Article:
From The Soho News (June 4, 1980). -– J.R.
A Film by Pier Paolo Pasolini
Bleecker Street Cinema, June 6
A Film by Pier Paolo Pasolini
Based on the 120 Days of Sodom
By the Marquis de Sade
Bleecker Street Cinema, June 11 and 12
“The problem with Pasolini,” a friend observed to me succinctly many years ago, “is that he wants to be fucked by Jesus and Marx at the same time.” A “pre-industrial,” populist poet and novelist from northern Italy whose relation to the Catholic Church and the Italian Communist Party were as passionately idiosyncratic as the homoeroticism of his films, Pasolini remains, nearly five years after his brutal murder, an indigestible provocateur in relation to our culture – someone who can be neither entirely absorbed nor totally rejected, but lingers like a troubling, irritating sore.
The recent and very belated release of his version of The Canterbury Tales (1972), the second part of his “trilogy of life” after The Decameron (1971), offers spectators a chance to catch more farting jokes than can probably found in Blazing Saddles. His vastly superior version of The Arabian Nights (1974), which rounds off the trilogy –- probably the most sustained flirtation with paganism to be found in his work –- has yet to reach these provincial shores.
Pigpen (1969) and Salò (1975), on the other hand –- two somewhat related and much less hopeful movies about the worst in us, which are turning up in successive weeks (and on three separate double bills) at the Bleecker –are still around to demonstrate what makes this director so problematical.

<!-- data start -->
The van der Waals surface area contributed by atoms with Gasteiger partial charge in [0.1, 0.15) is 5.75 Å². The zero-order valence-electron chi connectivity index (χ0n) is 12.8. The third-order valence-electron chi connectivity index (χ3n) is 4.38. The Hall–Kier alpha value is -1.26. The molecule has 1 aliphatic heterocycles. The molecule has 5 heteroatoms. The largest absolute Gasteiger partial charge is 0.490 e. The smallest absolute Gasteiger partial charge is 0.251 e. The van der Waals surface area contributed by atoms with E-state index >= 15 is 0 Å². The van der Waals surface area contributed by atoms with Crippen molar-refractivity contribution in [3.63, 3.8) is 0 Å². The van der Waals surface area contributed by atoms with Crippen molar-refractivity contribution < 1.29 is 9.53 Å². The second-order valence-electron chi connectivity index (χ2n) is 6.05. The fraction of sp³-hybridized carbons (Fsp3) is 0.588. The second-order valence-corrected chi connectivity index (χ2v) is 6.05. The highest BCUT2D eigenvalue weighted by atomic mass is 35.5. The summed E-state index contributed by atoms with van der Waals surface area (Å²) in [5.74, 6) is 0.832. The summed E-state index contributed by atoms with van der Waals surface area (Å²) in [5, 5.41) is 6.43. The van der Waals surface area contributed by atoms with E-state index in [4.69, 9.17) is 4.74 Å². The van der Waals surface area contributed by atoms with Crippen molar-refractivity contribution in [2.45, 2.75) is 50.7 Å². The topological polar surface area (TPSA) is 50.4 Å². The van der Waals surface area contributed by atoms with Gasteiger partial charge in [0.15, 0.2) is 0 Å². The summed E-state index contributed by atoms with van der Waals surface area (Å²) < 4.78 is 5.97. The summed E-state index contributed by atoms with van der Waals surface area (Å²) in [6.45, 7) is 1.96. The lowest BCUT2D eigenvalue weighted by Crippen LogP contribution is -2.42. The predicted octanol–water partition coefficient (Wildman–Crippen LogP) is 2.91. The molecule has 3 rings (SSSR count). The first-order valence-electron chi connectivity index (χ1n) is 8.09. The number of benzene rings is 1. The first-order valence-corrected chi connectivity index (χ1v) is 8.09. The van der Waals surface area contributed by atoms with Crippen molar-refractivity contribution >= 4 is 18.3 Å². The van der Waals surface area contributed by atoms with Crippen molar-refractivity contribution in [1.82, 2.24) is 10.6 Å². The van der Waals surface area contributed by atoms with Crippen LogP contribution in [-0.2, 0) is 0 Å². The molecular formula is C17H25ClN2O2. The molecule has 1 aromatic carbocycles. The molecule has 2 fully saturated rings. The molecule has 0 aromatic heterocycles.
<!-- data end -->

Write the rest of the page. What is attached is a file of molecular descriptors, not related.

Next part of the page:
Salò, I should confess, is the only conceivably great film that I can think of that I’ve felt no strong desire to see more than once: rightly or wrongly, I decided that the one time I saw it (at La Pagode in Paris, four years ago) was more than enough. Pigpen I’ve seen twice: at the 1969 New York Film Festival, and late last month (through the courtesy of New Line Cinema, its 16mm distributor); and neither time has it seemed like a great film, or even a very good one –- although it sure smacks a lot of the late 60s now.
Pigpen intercuts two horrific stories. In one, a silent, starving hippie (Pierre Clementi) in a vaguely medieval period, wandering through a striking volcanic wasteland (a splendid location used at the end of Pasolini’s 1968 Teorema), becomes a cannibal and attracts a band of followers, all of whom are caught and sentenced to death by representatives of the Church. Just before he’s tied down to be devoured by dogs – a fate only discreetly hinted at in long shot – the hero utters one sentence several times: “I killed my father, ate human flesh, and I tremble with joy.”
In the other story, a talkative, wealthy, German hippie named Julien Klotz (Jean-Pierre Léaud, with an Italianate fringe of beard), son of a powerful industrialist, pontificates about feeling split between the student revolutionaries and the conformists to an adoring, radical admirer (Anne Wiazemsky) in and around a palatial mansion. Then, as he goes into and out of a cataleptic coma, his father (Alfredo Lionello, with a Hitler moustache), learns from a private detective (Marco Ferreri) that a competitor he’s planning a merger with (Ugo Tognazzi) is a former Nazi butcher with a facelift, while the former Nazi learns from his own private detective that Julien, an apparent virgin, has been regularly fucking a pig. As the magnates celebrate their newly formed joint empire of “beer, buttons, and cannons,” a peasant (Ninetto Davoli — a Pasolini standby who also witnesses the demise of Clementi in the other story) reports that Julien has been eaten alive by a pig. After being assured that not a single trace of Julien is left, the Nazi says, “Okay. Shhh! Don’t tell anyone.” End of movie.